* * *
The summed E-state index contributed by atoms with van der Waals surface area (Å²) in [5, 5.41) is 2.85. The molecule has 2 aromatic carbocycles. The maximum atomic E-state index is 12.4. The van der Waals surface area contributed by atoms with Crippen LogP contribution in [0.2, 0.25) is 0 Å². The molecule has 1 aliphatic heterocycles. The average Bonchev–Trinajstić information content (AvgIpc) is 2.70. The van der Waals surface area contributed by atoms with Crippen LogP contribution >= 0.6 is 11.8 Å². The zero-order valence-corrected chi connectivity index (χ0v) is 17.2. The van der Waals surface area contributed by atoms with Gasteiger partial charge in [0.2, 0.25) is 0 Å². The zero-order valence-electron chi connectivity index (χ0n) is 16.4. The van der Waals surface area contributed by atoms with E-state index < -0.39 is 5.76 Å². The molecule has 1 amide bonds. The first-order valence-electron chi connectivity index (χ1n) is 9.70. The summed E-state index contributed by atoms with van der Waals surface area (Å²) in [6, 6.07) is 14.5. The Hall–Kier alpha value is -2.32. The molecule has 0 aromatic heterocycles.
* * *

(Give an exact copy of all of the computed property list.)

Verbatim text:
The summed E-state index contributed by atoms with van der Waals surface area (Å²) in [5, 5.41) is 2.85. The molecule has 2 aromatic carbocycles. The maximum atomic E-state index is 12.4. The van der Waals surface area contributed by atoms with Crippen LogP contribution in [0.2, 0.25) is 0 Å². The molecule has 1 aliphatic heterocycles. The average Bonchev–Trinajstić information content (AvgIpc) is 2.70. The van der Waals surface area contributed by atoms with Crippen LogP contribution >= 0.6 is 11.8 Å². The zero-order valence-corrected chi connectivity index (χ0v) is 17.2. The van der Waals surface area contributed by atoms with Gasteiger partial charge in [0.2, 0.25) is 0 Å². The zero-order valence-electron chi connectivity index (χ0n) is 16.4. The van der Waals surface area contributed by atoms with E-state index < -0.39 is 5.76 Å². The molecule has 1 amide bonds. The first-order valence-electron chi connectivity index (χ1n) is 9.70. The summed E-state index contributed by atoms with van der Waals surface area (Å²) in [6, 6.07) is 14.5. The Hall–Kier alpha value is -2.32. The molecule has 0 aromatic heterocycles.